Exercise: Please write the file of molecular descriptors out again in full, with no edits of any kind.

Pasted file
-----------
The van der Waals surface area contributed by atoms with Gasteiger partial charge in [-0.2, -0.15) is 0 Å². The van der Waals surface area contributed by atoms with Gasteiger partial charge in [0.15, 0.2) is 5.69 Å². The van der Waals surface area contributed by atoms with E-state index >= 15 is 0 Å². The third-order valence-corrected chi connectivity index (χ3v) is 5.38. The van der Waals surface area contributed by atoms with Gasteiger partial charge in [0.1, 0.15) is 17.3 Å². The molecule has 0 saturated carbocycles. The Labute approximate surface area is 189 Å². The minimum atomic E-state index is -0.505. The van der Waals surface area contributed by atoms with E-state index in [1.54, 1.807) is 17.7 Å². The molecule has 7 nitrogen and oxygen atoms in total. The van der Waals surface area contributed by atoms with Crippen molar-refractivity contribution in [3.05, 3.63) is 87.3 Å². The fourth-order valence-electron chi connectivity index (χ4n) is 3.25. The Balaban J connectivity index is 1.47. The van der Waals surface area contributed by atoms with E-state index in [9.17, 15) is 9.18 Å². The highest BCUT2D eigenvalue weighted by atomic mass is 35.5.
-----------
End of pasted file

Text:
The van der Waals surface area contributed by atoms with Gasteiger partial charge in [-0.2, -0.15) is 0 Å². The van der Waals surface area contributed by atoms with Gasteiger partial charge in [0.15, 0.2) is 5.69 Å². The van der Waals surface area contributed by atoms with E-state index >= 15 is 0 Å². The third-order valence-corrected chi connectivity index (χ3v) is 5.38. The van der Waals surface area contributed by atoms with Gasteiger partial charge in [0.1, 0.15) is 17.3 Å². The molecule has 0 saturated carbocycles. The Labute approximate surface area is 189 Å². The minimum atomic E-state index is -0.505. The van der Waals surface area contributed by atoms with E-state index in [1.54, 1.807) is 17.7 Å². The molecule has 7 nitrogen and oxygen atoms in total. The van der Waals surface area contributed by atoms with Crippen molar-refractivity contribution in [3.05, 3.63) is 87.3 Å². The fourth-order valence-electron chi connectivity index (χ4n) is 3.25. The Balaban J connectivity index is 1.47. The van der Waals surface area contributed by atoms with E-state index in [9.17, 15) is 9.18 Å². The highest BCUT2D eigenvalue weighted by atomic mass is 35.5.